Writing at SCOTUSblog, President Barack Obama laid out, with habitual banality, his criteria for choosing a Supreme Court justice. He did not use the word “empathy,” which figured so large in his prior statements on the subject, but he made the same case.
There will be cases in which a judge’s analysis necessarily will be shaped by his or her own perspective, ethics, and judgment. That’s why the third quality I seek in a judge is a keen understanding that justice is not about abstract legal theory, nor some footnote in a dusty casebook. It’s the kind of life experience earned outside the classroom and the courtroom; experience that suggests he or she views the law not only as an intellectual exercise, but also grasps the way it affects the daily reality of people’s lives in a big, complicated democracy, and in rapidly changing times. That, I believe, is an essential element for arriving at just decisions and fair outcomes.
Here, the president is quite nearly quoting his own 2009 remarks:
I will seek someone who understands that justice isn’t about some abstract legal theory or footnote in a casebook. It’s also about how our laws affect the daily realities of people’s lives — whether they can make a living and care for their families, whether they feel safe in their homes and welcome in their own nation.
On the subject of “empathy,” he said:
We need somebody who’s got the heart, the empathy, to recognize what it’s like to be a young teenage mom. The empathy to understand what it’s like to be poor, or African American, or gay, or disabled, or old.
There are many reasons for congressional Republicans to stand firm in their opposition to confirming any Supreme Court appointment from Barack Obama this year. The main reason is political: Obama’s maximalist approach to presidential power can be met only by a similar response from the legislative branch. For example, it may (or may not, but, arguendo) be the case that President Obama technically has the power to usurp congressional authority by unilaterally enacting through presidential fiat an immigration policy that Congress has pointedly rejected. A decent respect for our constitutional mechanics, democratic norms, and the separation of powers would argue against his doing that, but he is determined to make the most out of every power that is technically his under the law. In the same way, it unquestionably is within the Senate’s power to decline to schedule a hearing or a vote on any given Supreme Court nominee. Under ordinary circumstances, it probably would not be wise or seemly to do so, but these are not ordinary circumstances: The Senate’s refusal to give the president the time of day may be unprecedented, but so is President Obama’s abuse of presidential power. The Senate would have been justified doing this years ago.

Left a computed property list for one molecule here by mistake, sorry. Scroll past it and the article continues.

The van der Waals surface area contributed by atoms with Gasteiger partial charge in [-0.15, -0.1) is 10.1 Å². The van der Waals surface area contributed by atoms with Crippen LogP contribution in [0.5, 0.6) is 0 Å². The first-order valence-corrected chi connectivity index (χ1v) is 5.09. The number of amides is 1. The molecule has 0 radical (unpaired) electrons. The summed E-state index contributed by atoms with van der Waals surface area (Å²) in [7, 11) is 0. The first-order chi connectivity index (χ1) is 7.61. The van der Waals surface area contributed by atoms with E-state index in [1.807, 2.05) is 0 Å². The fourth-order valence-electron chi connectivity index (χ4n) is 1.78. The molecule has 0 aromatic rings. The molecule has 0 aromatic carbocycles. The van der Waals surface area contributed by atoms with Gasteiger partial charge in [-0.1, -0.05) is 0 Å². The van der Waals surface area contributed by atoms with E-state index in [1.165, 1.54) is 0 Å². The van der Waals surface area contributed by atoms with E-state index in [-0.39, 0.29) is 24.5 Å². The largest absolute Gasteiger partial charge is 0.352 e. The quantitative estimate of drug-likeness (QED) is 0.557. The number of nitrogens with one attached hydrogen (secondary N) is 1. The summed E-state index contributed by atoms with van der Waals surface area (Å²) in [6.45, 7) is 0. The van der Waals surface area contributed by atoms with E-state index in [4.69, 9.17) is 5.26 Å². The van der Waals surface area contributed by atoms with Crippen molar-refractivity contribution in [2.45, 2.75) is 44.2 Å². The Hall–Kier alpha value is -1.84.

But, beyond that, the presidential blog post (what an odd thing to write!) and his previous statements remind us of something more fundamental: Barack Obama rejects the notion of the rule of law as such, and he nominates to the bench justices who also reject it, which is dangerous and corrosive.
Contrary to the president’s insistence, yes, the law is — or is intended to be — a set of abstractions, a neutral body of rules that applies equally to everybody, be they gay, straight, black, white, old, single mother, murderers, bounty hunters, desperados, mugs, pugs, thugs, nitwits, halfwits, dimwits, vipers, snipers, con men, Indian agents, Mexican bandits, muggers, buggerers, bushwhackers, hornswogglers, horse thieves, or Methodists. That is the beauty of the rule of law — and it is, incidentally, the only thing that makes the rule of law useful to the poor and the marginalized.
President Obama and like-minded thinkers (“thinkers”) believe that the law should be a respecter of persons for purposes of restitution, putting a thumb on the scale in favor of the poor, the powerless, minorities, etc. There is good reason to object to that on principle — you either believe in equality under the law or you don’t — but there’s a practical reason to reject that, too: If the law is a respecter of persons, you can bet that it will have outsized respect for persons of wealth and power. Consider all of the economic policy over the last 60 years that has been, in theory, aimed at “leveling” some imaginary “playing field” (one of the great examples of mistaking the metaphor for the thing itself) or raising blue-collar wages, or promoting manufacturing, or stimulating the economy, etc. Who actually benefited from all that? In almost every case, it was the powerful and the politically connected, and generally the wealthy. (The owners of Solyndra thank you very much for your investment in their well-being.) The powerless, above all, should want a rule of law that is truly neutral — it is their best chance at achieving real justice.
Our courts and law-enforcement institutions are imperfect, of course, and the law already is imperfectly applied. But we should not make a virtue out of those defects, or attempt to make a virtue out of them. Any president or judicial nominee who makes an argument from empathy – that it should matter to a judge who you are and what demographic characteristics you bear — should be understood as an enemy of the rule of law. Barack Obama has proven himself that time and again. Republicans are right not to give him the opportunity to do more damage.